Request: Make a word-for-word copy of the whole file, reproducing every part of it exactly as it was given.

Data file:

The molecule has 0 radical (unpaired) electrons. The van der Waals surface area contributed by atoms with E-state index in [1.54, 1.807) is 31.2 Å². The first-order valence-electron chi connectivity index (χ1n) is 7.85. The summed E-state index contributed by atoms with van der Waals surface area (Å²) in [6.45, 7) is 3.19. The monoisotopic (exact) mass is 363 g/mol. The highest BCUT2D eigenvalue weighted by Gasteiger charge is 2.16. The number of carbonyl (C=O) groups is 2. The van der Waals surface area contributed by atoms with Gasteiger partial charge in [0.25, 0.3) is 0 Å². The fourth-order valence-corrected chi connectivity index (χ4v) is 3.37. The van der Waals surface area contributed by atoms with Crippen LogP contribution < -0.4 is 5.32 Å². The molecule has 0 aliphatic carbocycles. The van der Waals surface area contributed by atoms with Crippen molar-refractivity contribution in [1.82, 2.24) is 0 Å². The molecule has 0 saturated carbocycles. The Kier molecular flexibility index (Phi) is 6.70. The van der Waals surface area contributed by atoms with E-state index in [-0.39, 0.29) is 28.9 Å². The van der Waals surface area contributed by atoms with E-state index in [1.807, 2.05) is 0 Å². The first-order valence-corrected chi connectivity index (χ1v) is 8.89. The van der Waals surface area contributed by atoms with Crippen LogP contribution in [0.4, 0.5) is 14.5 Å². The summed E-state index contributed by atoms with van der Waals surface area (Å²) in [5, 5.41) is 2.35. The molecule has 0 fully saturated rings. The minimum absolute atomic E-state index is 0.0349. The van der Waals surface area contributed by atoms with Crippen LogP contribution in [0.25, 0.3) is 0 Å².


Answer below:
The molecule has 0 radical (unpaired) electrons. The van der Waals surface area contributed by atoms with E-state index in [1.54, 1.807) is 31.2 Å². The first-order valence-electron chi connectivity index (χ1n) is 7.85. The summed E-state index contributed by atoms with van der Waals surface area (Å²) in [6.45, 7) is 3.19. The monoisotopic (exact) mass is 363 g/mol. The highest BCUT2D eigenvalue weighted by Gasteiger charge is 2.16. The number of carbonyl (C=O) groups is 2. The van der Waals surface area contributed by atoms with Gasteiger partial charge in [0.25, 0.3) is 0 Å². The fourth-order valence-corrected chi connectivity index (χ4v) is 3.37. The van der Waals surface area contributed by atoms with Crippen LogP contribution < -0.4 is 5.32 Å². The molecule has 0 aliphatic carbocycles. The van der Waals surface area contributed by atoms with Crippen molar-refractivity contribution in [1.82, 2.24) is 0 Å². The molecule has 0 saturated carbocycles. The Kier molecular flexibility index (Phi) is 6.70. The van der Waals surface area contributed by atoms with E-state index in [-0.39, 0.29) is 28.9 Å². The van der Waals surface area contributed by atoms with E-state index in [1.807, 2.05) is 0 Å². The first-order valence-corrected chi connectivity index (χ1v) is 8.89. The van der Waals surface area contributed by atoms with Crippen LogP contribution in [0.4, 0.5) is 14.5 Å². The summed E-state index contributed by atoms with van der Waals surface area (Å²) in [5, 5.41) is 2.35. The molecule has 0 fully saturated rings. The minimum absolute atomic E-state index is 0.0349. The van der Waals surface area contributed by atoms with Crippen LogP contribution in [0.25, 0.3) is 0 Å².